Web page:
Oval ruby with diamond halo by Fana Jewelry.
Kwanzaa: December 26, 2017-January 1, 2018
Kwanzaa is a seven-day celebration that centers on culture and family. Each day is associated with a symbol, such as Mazao, crops that “symbolize work and the basis of the holiday,” or Zawadi, which are “meaningful gifts to encourage growth, self-determination, achievement, and success.” On the last day of Kwanzaa, called Imani, gifts are exchanged, often honoring the creative spirit and to reaffirm self-worth. Below are some ideas for someone you know with a creative soul.
Abalone, mother-of-pearl, and gray diamond ring by Lika Behar Collection.
The Fiddlehead bracelet by Ed Levin Jewelry is hand-hammered silver swirling around a faceted peridot.
Brushstroke No. 51 Earrings with diamonds set in 18k gold, by Carelle.
Perhaps some of the beautiful pieces above have given you some inspiration? When you are ready to shop, be sure to visit an American Gem Society (AGS) credentialed jeweler. The American Gem Society wishes you and your loved ones the happiest of holidays, and may the new year bring some wonderful (and perhaps sparkly) surprises your way!
“The jeweler allows me to wear the sapphire blue lake on my finger, emerald green leaves around my neck, and take the citrine sunset with me wherever I go. Jewelry has become my daytime link to nature in an office with no windows. And if I have to work late, there’s nothing like diamond stars and a pearl full moon against an onyx night sky.”
“Gossip” emerald cut three stone rings by Goshwara.
This wonderful quotation, by author Astrid Alauda, perfectly expresses the emotional connection that has been provided by colored gemstones for thousands of years.
Fine colored gemstones have been revered throughout history. Gemstones have been imbued with the power to foretell events, strengthen memory, quicken intelligence, ensure purity, avert lightning, prevent intoxication, ensure happiness and are often equated to the fountain of youth.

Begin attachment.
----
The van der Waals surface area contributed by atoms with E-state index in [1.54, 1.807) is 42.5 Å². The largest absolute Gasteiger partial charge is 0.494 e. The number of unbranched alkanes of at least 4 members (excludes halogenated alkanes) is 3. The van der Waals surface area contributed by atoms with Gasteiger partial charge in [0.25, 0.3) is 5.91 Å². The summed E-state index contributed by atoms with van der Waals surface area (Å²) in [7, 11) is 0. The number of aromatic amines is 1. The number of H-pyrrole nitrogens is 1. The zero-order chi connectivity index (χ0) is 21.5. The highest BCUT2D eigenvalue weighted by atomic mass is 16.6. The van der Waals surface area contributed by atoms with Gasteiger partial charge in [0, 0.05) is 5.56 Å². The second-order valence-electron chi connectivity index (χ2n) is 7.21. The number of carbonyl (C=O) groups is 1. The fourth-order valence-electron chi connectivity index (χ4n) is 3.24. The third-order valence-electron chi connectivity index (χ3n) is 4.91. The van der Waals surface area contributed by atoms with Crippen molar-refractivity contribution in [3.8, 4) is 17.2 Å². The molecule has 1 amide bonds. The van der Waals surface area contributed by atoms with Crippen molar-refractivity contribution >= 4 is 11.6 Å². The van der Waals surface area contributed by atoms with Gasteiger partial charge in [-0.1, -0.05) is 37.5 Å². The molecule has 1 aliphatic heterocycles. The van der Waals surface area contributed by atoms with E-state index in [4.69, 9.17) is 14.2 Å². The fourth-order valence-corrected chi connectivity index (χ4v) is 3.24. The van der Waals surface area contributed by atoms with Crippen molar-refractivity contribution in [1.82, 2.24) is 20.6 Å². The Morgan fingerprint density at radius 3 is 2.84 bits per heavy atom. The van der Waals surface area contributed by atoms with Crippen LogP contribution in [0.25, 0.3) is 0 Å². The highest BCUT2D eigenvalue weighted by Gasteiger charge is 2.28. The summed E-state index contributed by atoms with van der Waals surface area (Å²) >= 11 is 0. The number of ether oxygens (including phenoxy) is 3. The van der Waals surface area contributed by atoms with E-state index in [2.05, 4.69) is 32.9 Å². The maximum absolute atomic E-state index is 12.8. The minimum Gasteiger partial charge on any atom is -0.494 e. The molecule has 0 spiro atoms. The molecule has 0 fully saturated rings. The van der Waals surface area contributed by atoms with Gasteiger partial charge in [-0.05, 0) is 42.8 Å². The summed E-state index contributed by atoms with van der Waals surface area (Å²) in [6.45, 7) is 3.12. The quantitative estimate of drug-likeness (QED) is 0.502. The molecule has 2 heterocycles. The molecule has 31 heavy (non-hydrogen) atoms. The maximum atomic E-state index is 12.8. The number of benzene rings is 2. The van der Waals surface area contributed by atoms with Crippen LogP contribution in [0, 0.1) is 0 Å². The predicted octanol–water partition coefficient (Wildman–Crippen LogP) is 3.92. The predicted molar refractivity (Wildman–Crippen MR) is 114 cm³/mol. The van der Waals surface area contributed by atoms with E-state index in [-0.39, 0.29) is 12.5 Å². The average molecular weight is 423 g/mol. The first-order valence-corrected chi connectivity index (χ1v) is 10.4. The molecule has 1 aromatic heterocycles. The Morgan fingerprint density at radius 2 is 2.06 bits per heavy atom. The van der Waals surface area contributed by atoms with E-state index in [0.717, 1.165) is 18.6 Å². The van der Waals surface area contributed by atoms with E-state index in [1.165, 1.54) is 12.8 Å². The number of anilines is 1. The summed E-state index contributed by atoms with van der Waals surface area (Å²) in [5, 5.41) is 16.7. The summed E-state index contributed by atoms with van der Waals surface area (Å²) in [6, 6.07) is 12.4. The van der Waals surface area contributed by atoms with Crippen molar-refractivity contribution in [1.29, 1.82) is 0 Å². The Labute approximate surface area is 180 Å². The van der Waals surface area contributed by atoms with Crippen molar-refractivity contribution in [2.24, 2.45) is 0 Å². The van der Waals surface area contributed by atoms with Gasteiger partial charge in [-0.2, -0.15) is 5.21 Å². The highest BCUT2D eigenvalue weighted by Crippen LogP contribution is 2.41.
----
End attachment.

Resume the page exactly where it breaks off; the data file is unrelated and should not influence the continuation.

What Defines a Colored Gemstone?
Colored gemstones are described as all the various gemstones except for diamonds. Only a select few of the vast number of minerals known qualify as gemstones. In order to become a gemstone, the mineral must be rare and beautiful and be durable enough to be worn as jewelry.
Blue sapphire ring by AG Gems.
Precious vs. Semi-Precious Gems?
In the past, the term “precious” was used to describe diamond, emerald, ruby, and sapphire. The term “semi-precious” referred to all other gemstones. Today, most jewelers and gemologists agree that these terms no longer accurately reflect the true value of these gems. In particular, some species of colored gems, such as alexandrite or demantoid garnet, are so rare that they have been known to command prices exceeding those of emerald, ruby, and even diamonds.
Alexandrite and diamond pendant by Omi Privé.
Gemstones generally can be grouped into three major clarity categories:
Gems that are flawless or have very minor inclusions (e.g. aquamarines and amethysts)
Gems that are moderately included (e.g. rubies and sapphires)
Gems that tend to be highly included (e.g. emeralds and red tourmalines)
Color is the single most important deciding factor in determining the value of a gemstone, followed by the cut. The cut of a gemstone is designed to bring out the best possible color or colors in the rough uncut material while retaining as much weight as possible. The color in a fine gem is saturated evenly throughout the stone and is of a brilliant deep, rich, and pleasing color—not too dark and not too light.
Indicolite earrings by Erica Courtney.
Each variety of colored gemstone has a range of highly prized colors that have evolved over the years. Many of these colors are tied to historical sources such as “Burmese” rubies from Burma, “Kashmir” sapphires from India, and “Persian” turquoise. This is by no means a sure bet. Not all rubies from Burma have the “Burmese” signature color and furthermore, you may find a fine color from a ruby that was mined in Thailand.
Cushion cut Mozambican Ruby ring by Real Gems Inc.
Ultimately the wearer decides what color speaks to them, keeping in mind that this may not be that color defined as being the most valuable. Since we all perceive color differently it’s ultimately a very personal choice.
Today, with the ever-increasing advances in gemstone enhancements and synthetic gemstone production, it is more important than ever to work with a reputable and properly trained jeweler.
About Gleim the Jeweler
We have been serving the Peninsula since 1931 and have been members of the American Gem Society (AGS) since 1954. Our membership with the AGS assures you that we earn and maintain the education necessary to provide you with the most up to date information about gems and their different markets.